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Akron artist Althea Jones wants to reframe implicit bias through her work

Brittany Moseley

Mar 1, 2024

Signal Akron

Althea Jones stood in front of a room of people at the University of Akron’s Cummings Center and asked a seemingly simple question: How do you make brown?

Only one person knew the answer. You mix the three primary colors: red, yellow and blue. That question led to a broader interactive discussion about skin color, identity and self-love. Before the event, billed as “My Skin Color is My Superpower,” ended, Jones asked for a volunteer. She then mixed paint to create a color that matched the skin tone of the guest.

Jones, a local artist studying painting and drawing at the university, is on a mission to color match 1,000 people within the next three to five years. She came up with the project, known as “Skin Color,” early last year after coming across a jar of peach-colored ink that was labeled “skin color.” 

“It made me feel some type of way,” she said. “I wasn’t exactly sure what that feeling was, but I definitely felt outside of [it]. And even though I had come all this way, and I’m going after my dream … that moment made me stop in my tracks.”

She decided to find a way to use her art to address this feeling. The first step to that was figuring out how to make brown. Conceptually, she thought she knew how to make the color. But to actually sit down and create the shade she wanted? That took time.

Just the right mix of colors

Eventually she landed on a perfect formula: 15 grams of red paint, 15 grams of yellow and 3.5 grams of blue. The result was a milk chocolate color that resembled Jell-O pudding, or something you’d want to dip a strawberry in. 

When Jones matches someone’s skin color, she always starts with this base brown, regardless of their race or ethnicity. There are two reasons for that, she said. One is that none of us are as light as we think we are. When Jones matched the skin color of the guest at the aforementioned event, several people (myself included) commented on the fact that we thought the paint looked too dark in the bowl, until we saw Jones paint it on the guest’s hand and watched it blend in perfectly. (I had a similar reaction when Jones matched my skin color earlier this week.)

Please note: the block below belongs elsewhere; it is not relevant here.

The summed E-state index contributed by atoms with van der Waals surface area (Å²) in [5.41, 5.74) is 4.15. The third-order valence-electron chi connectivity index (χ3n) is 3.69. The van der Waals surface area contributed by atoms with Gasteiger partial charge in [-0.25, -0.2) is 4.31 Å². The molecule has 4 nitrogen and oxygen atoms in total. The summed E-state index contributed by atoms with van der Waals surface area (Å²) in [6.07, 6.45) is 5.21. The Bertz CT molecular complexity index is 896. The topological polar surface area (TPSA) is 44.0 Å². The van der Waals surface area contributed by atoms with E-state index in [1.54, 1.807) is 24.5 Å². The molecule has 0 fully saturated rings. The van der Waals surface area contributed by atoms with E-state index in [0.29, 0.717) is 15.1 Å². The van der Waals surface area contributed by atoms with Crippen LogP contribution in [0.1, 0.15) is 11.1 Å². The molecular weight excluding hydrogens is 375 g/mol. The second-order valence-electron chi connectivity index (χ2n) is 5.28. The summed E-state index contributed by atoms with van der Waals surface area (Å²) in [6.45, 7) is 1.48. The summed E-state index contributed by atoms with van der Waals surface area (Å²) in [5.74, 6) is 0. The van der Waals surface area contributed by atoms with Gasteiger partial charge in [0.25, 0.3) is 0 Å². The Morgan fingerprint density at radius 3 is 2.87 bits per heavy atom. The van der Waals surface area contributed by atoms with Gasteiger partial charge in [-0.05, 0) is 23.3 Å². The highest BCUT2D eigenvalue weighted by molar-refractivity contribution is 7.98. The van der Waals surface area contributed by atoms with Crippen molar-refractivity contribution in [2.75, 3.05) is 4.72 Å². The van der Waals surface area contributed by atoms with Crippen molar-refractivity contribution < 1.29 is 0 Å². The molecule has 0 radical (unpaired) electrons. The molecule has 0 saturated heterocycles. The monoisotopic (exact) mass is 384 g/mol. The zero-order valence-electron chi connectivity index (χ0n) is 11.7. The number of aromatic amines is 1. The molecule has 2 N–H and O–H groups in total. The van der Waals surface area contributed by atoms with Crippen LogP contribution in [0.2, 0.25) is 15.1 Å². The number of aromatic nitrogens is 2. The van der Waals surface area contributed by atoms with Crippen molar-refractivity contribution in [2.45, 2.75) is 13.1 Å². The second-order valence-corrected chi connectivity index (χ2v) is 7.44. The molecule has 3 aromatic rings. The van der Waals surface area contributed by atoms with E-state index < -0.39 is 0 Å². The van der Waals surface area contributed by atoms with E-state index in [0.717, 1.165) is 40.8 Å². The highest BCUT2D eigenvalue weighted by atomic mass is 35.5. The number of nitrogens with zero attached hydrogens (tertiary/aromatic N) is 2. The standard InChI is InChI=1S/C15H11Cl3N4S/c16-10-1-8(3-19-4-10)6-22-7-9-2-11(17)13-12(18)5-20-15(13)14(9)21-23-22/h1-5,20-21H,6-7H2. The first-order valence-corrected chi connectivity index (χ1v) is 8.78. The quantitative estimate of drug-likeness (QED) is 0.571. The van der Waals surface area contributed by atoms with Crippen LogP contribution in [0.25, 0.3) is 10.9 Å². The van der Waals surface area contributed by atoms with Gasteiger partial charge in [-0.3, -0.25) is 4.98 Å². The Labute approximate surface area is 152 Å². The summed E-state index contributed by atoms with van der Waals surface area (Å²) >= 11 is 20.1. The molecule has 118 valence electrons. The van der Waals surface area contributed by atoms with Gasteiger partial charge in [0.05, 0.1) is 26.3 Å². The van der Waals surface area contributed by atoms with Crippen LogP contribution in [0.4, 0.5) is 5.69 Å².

Changing the way people think about race

The second reason is the crux of Jones’ project. By talking about skin color with people and teaching them how to make brown, she hopes to change how people think about race.

“I [believe], and this is just more research that I’m doing, that even simply learning, intentionally learning how to make brown could then also be a way to reframe implicit bias. Because if a thing is not even important enough to learn, then how important is it in my life?” she said. 

She continued, “The reality is, we are all that color, just different shades of it. But not all of us identify that way. But if you identify with that color that was never given space and given importance, then how does that affect you as a person?”

So far, Jones has color matched about 50 people. Each paint is placed in a glass jar and labeled “skin color.” She wants to have 250 jars by the end of the year. Jones is planning an art show in October as an end-of-year wrap-up. The ultimate goal is to create a traveling exhibit when she’s finished. She freely admitted her goal of 1,000 jars is a bit crazy. “I just wanted it to be something … that you could not deny the substantiality of,” she said.

Jones connects with people one to one

Sometimes Jones sets up shop with her paints and supplies at a community event like last weekend’s Grown-Up Book Fair at The Well CDC in Middlebury where she color-matched six people. Other times she meets people one-on-one. But the crux of “Skin Color” is the community events she hosts around town. 

Jones aims to keep the events positive and light-hearted, but sometimes things get heavy. She recounted meeting one woman at an event who talked about growing up and feeling “Chinese but not like other Chinese,” and about getting teased by children for her skin color.

At the event, guests were given a piece of paper that said, “My skin is…” and were asked to fill it in with something positive. “It was just very difficult for her to say something positive about herself,” Jones said.

Finally, Jones looked at the woman’s 7-year-old daughter and asked the girl to describe her mom’s skin color. The girl looked up at her mom, and said, “Unique.” 

The mom smiled and wrote it down on her paper.

To see Althea Jones’ upcoming events, visit

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